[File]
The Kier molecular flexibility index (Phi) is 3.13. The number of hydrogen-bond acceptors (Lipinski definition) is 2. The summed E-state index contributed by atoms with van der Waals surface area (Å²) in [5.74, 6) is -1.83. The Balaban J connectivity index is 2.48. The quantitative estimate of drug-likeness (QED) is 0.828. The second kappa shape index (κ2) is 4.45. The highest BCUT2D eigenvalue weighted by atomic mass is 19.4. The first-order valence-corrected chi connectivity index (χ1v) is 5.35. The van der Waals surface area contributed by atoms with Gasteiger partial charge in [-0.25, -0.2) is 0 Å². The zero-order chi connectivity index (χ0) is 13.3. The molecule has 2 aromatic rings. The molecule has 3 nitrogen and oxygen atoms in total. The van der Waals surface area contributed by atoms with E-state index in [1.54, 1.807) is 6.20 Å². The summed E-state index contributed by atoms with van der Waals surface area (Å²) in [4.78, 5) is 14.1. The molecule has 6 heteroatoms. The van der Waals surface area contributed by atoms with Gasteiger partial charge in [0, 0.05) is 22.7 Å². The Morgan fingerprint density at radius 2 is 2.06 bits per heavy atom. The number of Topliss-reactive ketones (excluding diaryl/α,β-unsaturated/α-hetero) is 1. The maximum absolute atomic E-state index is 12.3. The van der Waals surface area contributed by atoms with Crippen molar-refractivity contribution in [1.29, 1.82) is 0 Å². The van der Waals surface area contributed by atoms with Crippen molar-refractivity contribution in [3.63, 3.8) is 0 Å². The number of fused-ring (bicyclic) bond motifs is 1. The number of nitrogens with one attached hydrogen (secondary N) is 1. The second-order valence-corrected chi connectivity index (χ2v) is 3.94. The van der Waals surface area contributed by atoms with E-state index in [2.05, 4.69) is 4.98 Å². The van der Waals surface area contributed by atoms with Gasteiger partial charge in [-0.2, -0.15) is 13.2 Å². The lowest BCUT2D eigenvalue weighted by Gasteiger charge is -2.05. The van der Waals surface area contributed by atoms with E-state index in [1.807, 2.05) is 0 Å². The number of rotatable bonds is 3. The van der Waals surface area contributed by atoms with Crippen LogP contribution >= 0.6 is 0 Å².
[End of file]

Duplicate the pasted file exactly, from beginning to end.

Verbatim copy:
The Kier molecular flexibility index (Phi) is 3.13. The number of hydrogen-bond acceptors (Lipinski definition) is 2. The summed E-state index contributed by atoms with van der Waals surface area (Å²) in [5.74, 6) is -1.83. The Balaban J connectivity index is 2.48. The quantitative estimate of drug-likeness (QED) is 0.828. The second kappa shape index (κ2) is 4.45. The highest BCUT2D eigenvalue weighted by atomic mass is 19.4. The first-order valence-corrected chi connectivity index (χ1v) is 5.35. The van der Waals surface area contributed by atoms with Gasteiger partial charge in [-0.25, -0.2) is 0 Å². The zero-order chi connectivity index (χ0) is 13.3. The molecule has 2 aromatic rings. The molecule has 3 nitrogen and oxygen atoms in total. The van der Waals surface area contributed by atoms with E-state index in [1.54, 1.807) is 6.20 Å². The summed E-state index contributed by atoms with van der Waals surface area (Å²) in [4.78, 5) is 14.1. The molecule has 6 heteroatoms. The van der Waals surface area contributed by atoms with Gasteiger partial charge in [0, 0.05) is 22.7 Å². The Morgan fingerprint density at radius 2 is 2.06 bits per heavy atom. The number of Topliss-reactive ketones (excluding diaryl/α,β-unsaturated/α-hetero) is 1. The maximum absolute atomic E-state index is 12.3. The van der Waals surface area contributed by atoms with Crippen molar-refractivity contribution in [1.29, 1.82) is 0 Å². The van der Waals surface area contributed by atoms with Crippen molar-refractivity contribution in [3.63, 3.8) is 0 Å². The number of fused-ring (bicyclic) bond motifs is 1. The number of nitrogens with one attached hydrogen (secondary N) is 1. The second-order valence-corrected chi connectivity index (χ2v) is 3.94. The van der Waals surface area contributed by atoms with E-state index in [2.05, 4.69) is 4.98 Å². The van der Waals surface area contributed by atoms with Gasteiger partial charge in [-0.2, -0.15) is 13.2 Å². The lowest BCUT2D eigenvalue weighted by Gasteiger charge is -2.05. The van der Waals surface area contributed by atoms with E-state index in [1.807, 2.05) is 0 Å². The number of rotatable bonds is 3. The van der Waals surface area contributed by atoms with Crippen LogP contribution >= 0.6 is 0 Å².